MWD built the Colorado River Aqueduct to transport their allocation from the river to Southern California. The Aqueduct can carry about 1.3 million acre-feet per year, but MWD only has rights to about 550,000 acre-feet in the fifth priority. You can understand why it is important for MWD to get the agricultural districts ahead of them to use less water, which would leave more water within California’s 4.4 million acre-feet allocation for MWD. Some of the programs MWD has implemented to accomplish this goal are a Palo Verde Land Fallowing program, which pays farmers to fallow land. In addition, MWD has purchased almost 25% of the land in PVID outright. They continue to lease it to famers for agriculture production, but there is no assurance that will continue indefinitely. MWD and San Diego also have executed a substantial water transfer agreement with IID, which moves 200,000 acre-feet of IID water to urban use and quantifies and caps the amount of water IID can use.
All this was going on before the shortages in Lake Mead and Lake Powell became an issue. That shortage now impacts Arizona. The reason Arizona gets cut first is that when Congress passed the Colorado River Basin Act of 1968, which authorized the construction of the Central Arizona Project (CAP), the aqueduct that brings Colorado River supplies to Phoenix and Tucson, the law made Arizona’s CAP water supply subordinate to California’s 4.4 million acre-feet annual share of the Colorado River. As you can imagine, Arizona was not happy with this law, but had to swallow it to get the CAP built. Water interests on the Colorado, particularly MWD and Arizona, have been working very hard to prevent hitting a shortage determination in Lake Mead because of its impact on Arizona and the fact that MWD is fifth priority for the California portion as well. What was recently announced was the 500+ Plan, which aims to cut water demand from the Lower Basin States by 500,000 acre-feet per year for the next two years.
Why does this matter to the California dairy industry? When you read of agriculture land fallowing in the Colorado River watershed that means less hay. Dairy is not the only industry that needs hay. There are 700,000 horses in California as well that all eat hay. In fact, there are probably more horses than beef cows in California. Less water means less hay and scarcity. While we contemplate what less water means for dairy in the Central Valley, it is important to keep an eye on the Colorado River dependent areas as well. Historically we have been able to supplement forage supplies from the Southwest region to make up for lost hay acres in the Central Valley. That assumption can no longer be taken for granted.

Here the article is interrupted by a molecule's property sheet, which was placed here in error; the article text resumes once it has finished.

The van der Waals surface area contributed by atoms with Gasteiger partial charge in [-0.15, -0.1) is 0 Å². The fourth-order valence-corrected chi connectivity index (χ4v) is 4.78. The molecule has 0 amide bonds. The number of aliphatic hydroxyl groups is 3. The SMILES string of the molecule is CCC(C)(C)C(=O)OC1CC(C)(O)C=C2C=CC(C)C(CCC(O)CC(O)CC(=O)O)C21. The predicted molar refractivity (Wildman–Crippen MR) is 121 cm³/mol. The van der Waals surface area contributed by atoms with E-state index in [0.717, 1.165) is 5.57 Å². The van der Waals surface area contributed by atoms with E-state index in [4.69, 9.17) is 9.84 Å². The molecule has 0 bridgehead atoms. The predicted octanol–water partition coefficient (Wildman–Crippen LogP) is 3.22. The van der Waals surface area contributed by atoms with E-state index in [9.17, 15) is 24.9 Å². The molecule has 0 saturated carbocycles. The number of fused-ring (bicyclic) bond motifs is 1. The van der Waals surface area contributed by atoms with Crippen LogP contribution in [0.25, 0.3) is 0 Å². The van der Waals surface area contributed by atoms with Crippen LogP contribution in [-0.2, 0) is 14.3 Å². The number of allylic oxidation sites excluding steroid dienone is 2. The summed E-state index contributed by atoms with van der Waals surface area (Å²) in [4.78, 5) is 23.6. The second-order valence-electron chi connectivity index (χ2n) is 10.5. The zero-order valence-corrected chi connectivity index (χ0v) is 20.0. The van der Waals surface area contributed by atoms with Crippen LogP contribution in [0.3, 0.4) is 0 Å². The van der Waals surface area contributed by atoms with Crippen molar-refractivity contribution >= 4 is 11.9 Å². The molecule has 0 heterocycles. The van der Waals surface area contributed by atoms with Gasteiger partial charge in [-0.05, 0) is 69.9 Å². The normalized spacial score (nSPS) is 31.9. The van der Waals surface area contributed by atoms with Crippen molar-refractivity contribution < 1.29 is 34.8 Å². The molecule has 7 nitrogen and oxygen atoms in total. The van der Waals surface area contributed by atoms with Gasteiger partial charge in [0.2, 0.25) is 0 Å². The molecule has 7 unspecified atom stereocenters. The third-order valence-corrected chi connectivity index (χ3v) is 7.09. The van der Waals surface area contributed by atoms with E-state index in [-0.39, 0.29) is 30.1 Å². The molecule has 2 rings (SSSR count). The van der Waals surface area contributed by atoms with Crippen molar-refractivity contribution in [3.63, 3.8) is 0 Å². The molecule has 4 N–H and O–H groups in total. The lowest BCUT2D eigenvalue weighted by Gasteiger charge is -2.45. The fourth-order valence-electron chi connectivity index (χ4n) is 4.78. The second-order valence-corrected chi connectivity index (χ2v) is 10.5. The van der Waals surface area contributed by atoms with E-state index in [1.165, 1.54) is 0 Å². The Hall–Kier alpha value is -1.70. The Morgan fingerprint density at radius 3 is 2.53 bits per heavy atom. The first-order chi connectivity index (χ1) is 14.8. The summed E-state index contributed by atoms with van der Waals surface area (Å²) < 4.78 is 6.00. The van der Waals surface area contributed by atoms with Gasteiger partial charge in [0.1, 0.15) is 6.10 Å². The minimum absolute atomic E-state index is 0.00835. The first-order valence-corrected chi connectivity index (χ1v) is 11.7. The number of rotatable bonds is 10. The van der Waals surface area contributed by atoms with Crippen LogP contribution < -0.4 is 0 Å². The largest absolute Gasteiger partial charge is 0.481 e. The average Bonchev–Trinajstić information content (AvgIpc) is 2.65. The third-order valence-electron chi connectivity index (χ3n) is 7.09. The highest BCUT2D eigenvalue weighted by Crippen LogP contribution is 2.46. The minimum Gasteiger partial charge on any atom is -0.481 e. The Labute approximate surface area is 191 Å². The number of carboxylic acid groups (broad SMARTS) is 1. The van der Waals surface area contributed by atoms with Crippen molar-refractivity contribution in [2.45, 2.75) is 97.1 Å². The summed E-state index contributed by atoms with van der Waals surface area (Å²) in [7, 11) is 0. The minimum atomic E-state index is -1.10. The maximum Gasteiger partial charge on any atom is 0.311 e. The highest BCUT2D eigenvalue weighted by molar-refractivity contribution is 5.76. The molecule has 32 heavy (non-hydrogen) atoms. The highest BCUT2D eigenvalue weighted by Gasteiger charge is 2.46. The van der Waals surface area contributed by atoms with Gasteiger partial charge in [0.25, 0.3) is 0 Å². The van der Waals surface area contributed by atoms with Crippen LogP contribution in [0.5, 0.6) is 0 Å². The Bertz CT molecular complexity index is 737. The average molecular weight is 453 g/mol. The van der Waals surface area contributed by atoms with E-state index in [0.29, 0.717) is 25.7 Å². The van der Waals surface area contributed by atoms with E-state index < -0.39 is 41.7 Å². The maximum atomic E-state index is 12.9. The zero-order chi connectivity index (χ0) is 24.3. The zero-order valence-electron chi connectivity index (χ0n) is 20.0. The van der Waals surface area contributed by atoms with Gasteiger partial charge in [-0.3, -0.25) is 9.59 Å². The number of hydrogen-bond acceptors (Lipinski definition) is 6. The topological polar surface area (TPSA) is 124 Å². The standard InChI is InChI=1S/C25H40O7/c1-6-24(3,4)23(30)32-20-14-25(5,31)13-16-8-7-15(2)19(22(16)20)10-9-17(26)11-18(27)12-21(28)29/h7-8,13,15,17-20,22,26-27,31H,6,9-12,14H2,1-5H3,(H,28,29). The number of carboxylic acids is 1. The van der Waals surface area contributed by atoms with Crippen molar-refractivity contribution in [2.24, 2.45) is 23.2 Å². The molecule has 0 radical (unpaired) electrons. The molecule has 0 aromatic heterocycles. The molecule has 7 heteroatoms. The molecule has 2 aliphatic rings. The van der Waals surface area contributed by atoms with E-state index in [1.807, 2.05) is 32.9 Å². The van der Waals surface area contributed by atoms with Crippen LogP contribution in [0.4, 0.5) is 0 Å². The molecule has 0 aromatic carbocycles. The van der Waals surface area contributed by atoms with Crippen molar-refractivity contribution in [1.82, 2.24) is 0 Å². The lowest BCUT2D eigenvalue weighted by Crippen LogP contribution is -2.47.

Milk, Dairy and Grain Market Commentary
By Monica Ganley, Quarterra
Milk production continues to trail prior year levels according to USDA’s Milk Production report, released on Monday. December output totaled 18.825 billion pounds, a decrease of 0.1% compared to the same month last year. A declining national herd continues to drive the contraction in milk supplies with cow numbers falling by 7,000 head between November and December. U.S. cow numbers have been shrinking since May. Totaling 9.375 million head for the month, December marked the smallest herd since August 2020. The evolution in milk supplies has been uneven across the country with major dairy states such as California, Wisconsin, Idaho, and Texas seeing volumes grow year over year in December, while supply restrictions in other states, such as New Mexico, have stymied output.
The decline in U.S. milk production mirrors the contraction seen in other global dairy supply regions. European production is trailing prior year levels with some of the greatest losses seen in major dairy nations like Germany and France. In the Southern Hemisphere, the New Zealand milk production season continues to disappoint with December output down 5% compared to prior year. Argentina is still posting strong production figures, but the volumes are modest and logistical challenges are preventing the resulting dairy products from making a dent in global demand. As such, global milk supplies are lacking and are generally expected to support prices at higher than historical levels over the coming months.
Read the entire MPC Friday Report below